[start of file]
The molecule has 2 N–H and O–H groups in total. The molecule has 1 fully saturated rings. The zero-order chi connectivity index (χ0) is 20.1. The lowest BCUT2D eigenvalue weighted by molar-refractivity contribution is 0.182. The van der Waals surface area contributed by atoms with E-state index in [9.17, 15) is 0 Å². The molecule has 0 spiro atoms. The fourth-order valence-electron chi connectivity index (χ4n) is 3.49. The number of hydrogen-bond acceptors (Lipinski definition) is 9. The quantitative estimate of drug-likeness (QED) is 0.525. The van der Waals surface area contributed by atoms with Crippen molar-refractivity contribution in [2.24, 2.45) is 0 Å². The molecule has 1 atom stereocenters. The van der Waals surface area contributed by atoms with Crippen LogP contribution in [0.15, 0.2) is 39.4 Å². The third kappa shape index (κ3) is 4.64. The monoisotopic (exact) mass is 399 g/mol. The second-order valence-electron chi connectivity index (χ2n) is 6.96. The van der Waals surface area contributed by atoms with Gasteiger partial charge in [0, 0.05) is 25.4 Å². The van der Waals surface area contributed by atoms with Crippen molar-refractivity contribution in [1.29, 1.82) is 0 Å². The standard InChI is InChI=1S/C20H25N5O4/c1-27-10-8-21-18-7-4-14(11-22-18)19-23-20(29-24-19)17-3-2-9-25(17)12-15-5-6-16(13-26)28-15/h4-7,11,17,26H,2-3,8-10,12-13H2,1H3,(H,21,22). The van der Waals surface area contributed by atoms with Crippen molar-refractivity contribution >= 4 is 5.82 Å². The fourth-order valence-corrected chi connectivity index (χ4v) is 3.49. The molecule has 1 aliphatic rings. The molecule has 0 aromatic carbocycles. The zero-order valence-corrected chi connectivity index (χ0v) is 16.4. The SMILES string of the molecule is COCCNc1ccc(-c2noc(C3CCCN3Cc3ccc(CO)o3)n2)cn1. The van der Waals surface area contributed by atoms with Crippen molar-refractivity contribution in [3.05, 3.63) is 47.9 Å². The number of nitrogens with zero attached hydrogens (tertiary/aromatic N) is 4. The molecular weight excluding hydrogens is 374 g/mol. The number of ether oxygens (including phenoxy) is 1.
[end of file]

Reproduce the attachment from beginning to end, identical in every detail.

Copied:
The molecule has 2 N–H and O–H groups in total. The molecule has 1 fully saturated rings. The zero-order chi connectivity index (χ0) is 20.1. The lowest BCUT2D eigenvalue weighted by molar-refractivity contribution is 0.182. The van der Waals surface area contributed by atoms with E-state index in [9.17, 15) is 0 Å². The molecule has 0 spiro atoms. The fourth-order valence-electron chi connectivity index (χ4n) is 3.49. The number of hydrogen-bond acceptors (Lipinski definition) is 9. The quantitative estimate of drug-likeness (QED) is 0.525. The van der Waals surface area contributed by atoms with Crippen molar-refractivity contribution in [2.24, 2.45) is 0 Å². The molecule has 1 atom stereocenters. The van der Waals surface area contributed by atoms with Crippen LogP contribution in [0.15, 0.2) is 39.4 Å². The third kappa shape index (κ3) is 4.64. The monoisotopic (exact) mass is 399 g/mol. The second-order valence-electron chi connectivity index (χ2n) is 6.96. The van der Waals surface area contributed by atoms with Gasteiger partial charge in [0, 0.05) is 25.4 Å². The van der Waals surface area contributed by atoms with Crippen molar-refractivity contribution in [1.29, 1.82) is 0 Å². The standard InChI is InChI=1S/C20H25N5O4/c1-27-10-8-21-18-7-4-14(11-22-18)19-23-20(29-24-19)17-3-2-9-25(17)12-15-5-6-16(13-26)28-15/h4-7,11,17,26H,2-3,8-10,12-13H2,1H3,(H,21,22). The van der Waals surface area contributed by atoms with Crippen molar-refractivity contribution >= 4 is 5.82 Å². The fourth-order valence-corrected chi connectivity index (χ4v) is 3.49. The molecule has 1 aliphatic rings. The molecule has 0 aromatic carbocycles. The zero-order valence-corrected chi connectivity index (χ0v) is 16.4. The SMILES string of the molecule is COCCNc1ccc(-c2noc(C3CCCN3Cc3ccc(CO)o3)n2)cn1. The van der Waals surface area contributed by atoms with Crippen molar-refractivity contribution in [3.05, 3.63) is 47.9 Å². The number of nitrogens with zero attached hydrogens (tertiary/aromatic N) is 4. The molecular weight excluding hydrogens is 374 g/mol. The number of ether oxygens (including phenoxy) is 1.